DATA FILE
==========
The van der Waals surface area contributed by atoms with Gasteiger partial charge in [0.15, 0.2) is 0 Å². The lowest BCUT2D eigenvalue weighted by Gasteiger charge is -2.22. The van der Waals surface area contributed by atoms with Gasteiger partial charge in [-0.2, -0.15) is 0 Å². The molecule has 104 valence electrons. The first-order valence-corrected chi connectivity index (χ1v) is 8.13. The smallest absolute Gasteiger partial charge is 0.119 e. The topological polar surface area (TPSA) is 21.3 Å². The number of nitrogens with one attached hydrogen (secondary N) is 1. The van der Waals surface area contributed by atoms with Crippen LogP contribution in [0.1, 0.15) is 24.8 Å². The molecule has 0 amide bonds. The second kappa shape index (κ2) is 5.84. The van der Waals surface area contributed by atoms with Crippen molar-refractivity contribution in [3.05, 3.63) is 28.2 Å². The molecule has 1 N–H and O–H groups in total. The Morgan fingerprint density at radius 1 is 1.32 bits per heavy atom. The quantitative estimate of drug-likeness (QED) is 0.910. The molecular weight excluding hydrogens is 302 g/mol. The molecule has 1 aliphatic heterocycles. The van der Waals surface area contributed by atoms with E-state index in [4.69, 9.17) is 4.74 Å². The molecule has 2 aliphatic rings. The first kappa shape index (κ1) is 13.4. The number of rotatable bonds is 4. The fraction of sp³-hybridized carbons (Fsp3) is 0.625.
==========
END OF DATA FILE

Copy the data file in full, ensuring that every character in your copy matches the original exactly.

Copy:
The van der Waals surface area contributed by atoms with Gasteiger partial charge in [0.15, 0.2) is 0 Å². The lowest BCUT2D eigenvalue weighted by Gasteiger charge is -2.22. The van der Waals surface area contributed by atoms with Gasteiger partial charge in [-0.2, -0.15) is 0 Å². The molecule has 104 valence electrons. The first-order valence-corrected chi connectivity index (χ1v) is 8.13. The smallest absolute Gasteiger partial charge is 0.119 e. The topological polar surface area (TPSA) is 21.3 Å². The number of nitrogens with one attached hydrogen (secondary N) is 1. The van der Waals surface area contributed by atoms with Crippen LogP contribution in [0.1, 0.15) is 24.8 Å². The molecule has 0 amide bonds. The second kappa shape index (κ2) is 5.84. The van der Waals surface area contributed by atoms with Crippen molar-refractivity contribution in [3.05, 3.63) is 28.2 Å². The molecule has 1 N–H and O–H groups in total. The Morgan fingerprint density at radius 1 is 1.32 bits per heavy atom. The quantitative estimate of drug-likeness (QED) is 0.910. The molecular weight excluding hydrogens is 302 g/mol. The molecule has 1 aliphatic heterocycles. The van der Waals surface area contributed by atoms with E-state index in [4.69, 9.17) is 4.74 Å². The molecule has 2 aliphatic rings. The first kappa shape index (κ1) is 13.4. The number of rotatable bonds is 4. The fraction of sp³-hybridized carbons (Fsp3) is 0.625.